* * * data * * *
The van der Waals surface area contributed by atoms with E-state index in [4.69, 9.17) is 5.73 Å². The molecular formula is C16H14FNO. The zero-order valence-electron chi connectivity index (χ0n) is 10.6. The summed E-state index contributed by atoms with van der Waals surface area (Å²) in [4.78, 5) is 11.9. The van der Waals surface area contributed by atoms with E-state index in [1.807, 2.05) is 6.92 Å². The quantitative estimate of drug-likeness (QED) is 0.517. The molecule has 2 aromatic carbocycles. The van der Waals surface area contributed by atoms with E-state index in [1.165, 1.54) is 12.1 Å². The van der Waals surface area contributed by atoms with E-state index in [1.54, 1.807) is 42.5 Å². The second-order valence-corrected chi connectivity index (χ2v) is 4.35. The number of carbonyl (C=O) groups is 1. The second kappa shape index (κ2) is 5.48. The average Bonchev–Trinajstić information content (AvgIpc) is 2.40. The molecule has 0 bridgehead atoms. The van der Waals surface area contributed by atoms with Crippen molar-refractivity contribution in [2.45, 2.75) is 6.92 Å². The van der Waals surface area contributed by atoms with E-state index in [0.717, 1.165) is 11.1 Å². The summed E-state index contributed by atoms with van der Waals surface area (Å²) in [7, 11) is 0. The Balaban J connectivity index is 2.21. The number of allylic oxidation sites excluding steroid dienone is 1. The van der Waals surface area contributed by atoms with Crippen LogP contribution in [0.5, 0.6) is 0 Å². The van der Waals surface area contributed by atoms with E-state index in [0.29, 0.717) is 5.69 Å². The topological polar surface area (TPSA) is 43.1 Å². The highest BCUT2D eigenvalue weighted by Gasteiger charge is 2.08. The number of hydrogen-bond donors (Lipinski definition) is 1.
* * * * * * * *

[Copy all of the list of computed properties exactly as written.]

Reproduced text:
The van der Waals surface area contributed by atoms with E-state index in [4.69, 9.17) is 5.73 Å². The molecular formula is C16H14FNO. The zero-order valence-electron chi connectivity index (χ0n) is 10.6. The summed E-state index contributed by atoms with van der Waals surface area (Å²) in [4.78, 5) is 11.9. The van der Waals surface area contributed by atoms with E-state index in [1.807, 2.05) is 6.92 Å². The quantitative estimate of drug-likeness (QED) is 0.517. The molecule has 2 aromatic carbocycles. The van der Waals surface area contributed by atoms with E-state index in [1.165, 1.54) is 12.1 Å². The van der Waals surface area contributed by atoms with E-state index in [1.54, 1.807) is 42.5 Å². The second-order valence-corrected chi connectivity index (χ2v) is 4.35. The number of carbonyl (C=O) groups is 1. The second kappa shape index (κ2) is 5.48. The average Bonchev–Trinajstić information content (AvgIpc) is 2.40. The molecule has 0 bridgehead atoms. The van der Waals surface area contributed by atoms with Crippen molar-refractivity contribution in [2.45, 2.75) is 6.92 Å². The van der Waals surface area contributed by atoms with E-state index in [0.717, 1.165) is 11.1 Å². The summed E-state index contributed by atoms with van der Waals surface area (Å²) in [7, 11) is 0. The Balaban J connectivity index is 2.21. The number of allylic oxidation sites excluding steroid dienone is 1. The van der Waals surface area contributed by atoms with Crippen LogP contribution in [0.5, 0.6) is 0 Å². The van der Waals surface area contributed by atoms with E-state index in [0.29, 0.717) is 5.69 Å². The topological polar surface area (TPSA) is 43.1 Å². The highest BCUT2D eigenvalue weighted by Gasteiger charge is 2.08. The number of hydrogen-bond donors (Lipinski definition) is 1.